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Do Rising Temperatures Threaten Deer Hunting in Ohio?

A National Wildlife Federation report says Ohio's hunting season soon could be compromised by a warming climate. Credit: Larry Smith/Flickr
A National Wildlife Federation report says Ohio's hunting season soon could be compromised by a warming climate. Credit: Larry Smith/Flickr
December 1, 2015

COLUMBUS, Ohio - Ohio hunters are headed to the woods this week for white-tailed deer season, but a new report finds the annual event could become a fading tradition with the threat of climate change.

Warming temperatures are stressing both big and small game animals, according to the National Wildlife Federation. Specifically, said Frank Szollosi, the group's regional campaign manager, longer and warmer summers are expanding the range of ticks and midges that bring hemorrhagic disease, which can make deer more vulnerable to disease and death.

"One can point to the impact of hemorrhagic disease decimating moose populations in northern forests," he said. "It's really heartbreaking to see, and we can't let hemorrhagic disease have that type of impact on white-tailed deer, particularly in Ohio."

The report also noted the consequences of rising temperatures on Lake Erie, with extreme rainfall events increasing harmful algal blooms and invasive species. Szollosi contended that fast action is needed from state leaders to fight the effects of climate change, including support for the Environmental Protection Agency's Clean Power Plan and more money for state agencies to better manage species and their habitats.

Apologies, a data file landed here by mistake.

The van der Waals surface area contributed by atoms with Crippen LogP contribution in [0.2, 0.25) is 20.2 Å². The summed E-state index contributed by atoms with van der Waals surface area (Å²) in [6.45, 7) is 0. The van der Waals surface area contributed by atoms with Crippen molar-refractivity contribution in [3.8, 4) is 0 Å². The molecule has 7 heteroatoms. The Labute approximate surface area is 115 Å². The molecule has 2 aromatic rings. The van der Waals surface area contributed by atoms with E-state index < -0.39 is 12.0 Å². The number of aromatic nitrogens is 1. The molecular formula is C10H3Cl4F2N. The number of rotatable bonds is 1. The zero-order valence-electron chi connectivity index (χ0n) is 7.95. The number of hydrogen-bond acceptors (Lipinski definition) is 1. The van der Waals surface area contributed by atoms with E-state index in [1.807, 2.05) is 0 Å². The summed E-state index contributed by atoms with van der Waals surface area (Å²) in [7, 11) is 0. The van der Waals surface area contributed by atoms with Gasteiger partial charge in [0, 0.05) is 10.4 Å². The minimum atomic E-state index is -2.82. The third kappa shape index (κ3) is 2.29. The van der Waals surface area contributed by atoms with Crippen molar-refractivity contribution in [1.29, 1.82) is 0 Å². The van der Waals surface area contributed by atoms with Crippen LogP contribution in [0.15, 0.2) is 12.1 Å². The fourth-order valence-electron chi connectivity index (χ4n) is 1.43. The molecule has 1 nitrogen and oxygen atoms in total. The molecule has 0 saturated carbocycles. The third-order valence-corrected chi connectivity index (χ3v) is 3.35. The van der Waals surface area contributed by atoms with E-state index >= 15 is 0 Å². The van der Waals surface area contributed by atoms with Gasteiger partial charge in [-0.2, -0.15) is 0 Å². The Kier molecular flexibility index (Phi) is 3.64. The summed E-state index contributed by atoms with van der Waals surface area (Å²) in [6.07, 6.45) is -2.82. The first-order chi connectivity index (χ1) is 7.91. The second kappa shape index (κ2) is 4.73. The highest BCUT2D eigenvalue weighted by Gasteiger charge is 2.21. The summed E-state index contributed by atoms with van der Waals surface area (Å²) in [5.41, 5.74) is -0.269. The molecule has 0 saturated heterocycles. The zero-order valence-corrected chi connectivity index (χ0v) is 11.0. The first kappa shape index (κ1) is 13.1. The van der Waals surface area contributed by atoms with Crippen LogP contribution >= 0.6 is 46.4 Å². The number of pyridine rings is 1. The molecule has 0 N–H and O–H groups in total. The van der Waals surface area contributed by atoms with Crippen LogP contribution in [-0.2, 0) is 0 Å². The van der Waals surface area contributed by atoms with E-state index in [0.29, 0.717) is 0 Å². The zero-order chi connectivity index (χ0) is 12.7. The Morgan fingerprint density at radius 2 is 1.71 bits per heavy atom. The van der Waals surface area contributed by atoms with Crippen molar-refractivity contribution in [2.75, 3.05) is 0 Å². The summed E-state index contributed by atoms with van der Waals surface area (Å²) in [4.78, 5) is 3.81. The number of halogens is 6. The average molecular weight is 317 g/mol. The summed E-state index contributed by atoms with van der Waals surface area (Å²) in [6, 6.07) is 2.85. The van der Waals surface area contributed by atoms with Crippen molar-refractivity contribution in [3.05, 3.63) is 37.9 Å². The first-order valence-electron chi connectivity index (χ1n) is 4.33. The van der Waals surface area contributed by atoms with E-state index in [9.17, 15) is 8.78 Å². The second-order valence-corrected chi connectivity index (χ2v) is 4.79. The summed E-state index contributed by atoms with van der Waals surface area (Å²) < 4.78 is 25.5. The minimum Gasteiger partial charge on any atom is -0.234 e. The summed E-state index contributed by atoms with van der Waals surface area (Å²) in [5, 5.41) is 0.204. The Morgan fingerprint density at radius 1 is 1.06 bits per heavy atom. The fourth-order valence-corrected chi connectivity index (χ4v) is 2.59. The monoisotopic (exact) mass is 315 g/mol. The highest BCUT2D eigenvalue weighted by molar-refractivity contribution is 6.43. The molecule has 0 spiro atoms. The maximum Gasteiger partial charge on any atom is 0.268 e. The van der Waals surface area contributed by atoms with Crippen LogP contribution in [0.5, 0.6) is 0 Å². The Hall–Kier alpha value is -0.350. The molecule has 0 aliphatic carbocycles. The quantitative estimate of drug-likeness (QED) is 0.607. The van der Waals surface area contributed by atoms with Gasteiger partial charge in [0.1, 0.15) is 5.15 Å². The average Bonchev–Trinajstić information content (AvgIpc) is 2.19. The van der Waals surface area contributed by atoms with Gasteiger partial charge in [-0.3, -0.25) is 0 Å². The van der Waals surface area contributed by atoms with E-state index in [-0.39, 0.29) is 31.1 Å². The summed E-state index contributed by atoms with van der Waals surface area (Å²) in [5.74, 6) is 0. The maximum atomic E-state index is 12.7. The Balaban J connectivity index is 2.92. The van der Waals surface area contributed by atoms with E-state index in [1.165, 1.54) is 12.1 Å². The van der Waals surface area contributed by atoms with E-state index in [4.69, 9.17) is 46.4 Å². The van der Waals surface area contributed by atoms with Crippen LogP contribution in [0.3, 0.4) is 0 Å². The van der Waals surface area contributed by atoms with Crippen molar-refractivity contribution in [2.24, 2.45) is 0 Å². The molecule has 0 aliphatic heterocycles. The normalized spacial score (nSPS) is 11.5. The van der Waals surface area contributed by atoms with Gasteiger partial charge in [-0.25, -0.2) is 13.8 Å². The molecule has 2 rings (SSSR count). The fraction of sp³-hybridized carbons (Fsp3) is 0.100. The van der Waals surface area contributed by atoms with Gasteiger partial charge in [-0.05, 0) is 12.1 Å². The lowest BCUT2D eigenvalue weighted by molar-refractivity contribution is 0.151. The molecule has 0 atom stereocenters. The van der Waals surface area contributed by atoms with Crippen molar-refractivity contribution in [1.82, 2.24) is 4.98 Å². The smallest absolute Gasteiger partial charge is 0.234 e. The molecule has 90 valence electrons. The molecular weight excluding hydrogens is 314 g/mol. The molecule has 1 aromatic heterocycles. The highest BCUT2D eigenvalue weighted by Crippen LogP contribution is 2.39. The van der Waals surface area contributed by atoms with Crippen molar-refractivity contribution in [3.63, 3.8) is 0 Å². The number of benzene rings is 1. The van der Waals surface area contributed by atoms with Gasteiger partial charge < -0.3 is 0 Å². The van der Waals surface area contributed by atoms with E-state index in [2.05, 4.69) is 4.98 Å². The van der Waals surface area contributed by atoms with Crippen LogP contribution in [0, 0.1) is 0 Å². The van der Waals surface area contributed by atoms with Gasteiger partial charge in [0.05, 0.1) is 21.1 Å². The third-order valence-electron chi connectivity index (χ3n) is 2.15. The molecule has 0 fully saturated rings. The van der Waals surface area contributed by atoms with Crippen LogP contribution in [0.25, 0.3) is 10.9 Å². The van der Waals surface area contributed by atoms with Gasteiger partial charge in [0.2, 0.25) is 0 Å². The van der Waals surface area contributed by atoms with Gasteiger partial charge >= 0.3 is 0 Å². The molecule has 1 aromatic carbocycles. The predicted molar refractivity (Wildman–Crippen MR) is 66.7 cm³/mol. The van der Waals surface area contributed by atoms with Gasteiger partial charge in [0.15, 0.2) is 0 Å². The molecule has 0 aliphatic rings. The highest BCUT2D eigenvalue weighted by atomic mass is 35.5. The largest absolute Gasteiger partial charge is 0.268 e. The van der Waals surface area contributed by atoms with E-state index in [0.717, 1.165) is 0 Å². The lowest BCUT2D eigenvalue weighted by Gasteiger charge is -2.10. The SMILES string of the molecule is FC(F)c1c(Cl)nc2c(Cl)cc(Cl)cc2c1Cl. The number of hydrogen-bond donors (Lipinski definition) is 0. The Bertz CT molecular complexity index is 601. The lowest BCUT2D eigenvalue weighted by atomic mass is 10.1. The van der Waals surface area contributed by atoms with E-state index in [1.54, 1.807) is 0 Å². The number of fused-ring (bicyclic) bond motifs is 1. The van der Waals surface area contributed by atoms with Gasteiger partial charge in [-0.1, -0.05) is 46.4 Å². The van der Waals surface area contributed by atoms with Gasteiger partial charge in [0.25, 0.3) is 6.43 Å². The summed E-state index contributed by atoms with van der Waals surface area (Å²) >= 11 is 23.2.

It isn't just wildlife at stake, according to the report, but also the multi-billion-dollar annual boost to Ohio's economy from hunting, angling and bird-watching. Dave Spangler, a charter-boat captain on Lake Erie, said business was down nearly 25 percent there this summer, with algal blooms forcing the cancellation of many charters.

"When we have massive algal blooms, we try to not run around in those. It's not a pretty place to be for our customers," said Spangler, who serves as vice president of the Lake Erie Charter Boat Association and president of Lake Erie Waterkeepers. "The other part of it is, when we do try to outrun where the green water is, we burn up an awful lot more fuel than we typically would."

The report also urged action on the EPA's proposed rule to reduce climate-damaging methane pollution, and more investment in energy efficiency and clean-energy sources, including wind and solar.

The report is online at NWF.org/GameChangers.

Mary Kuhlman, Public News Service - OH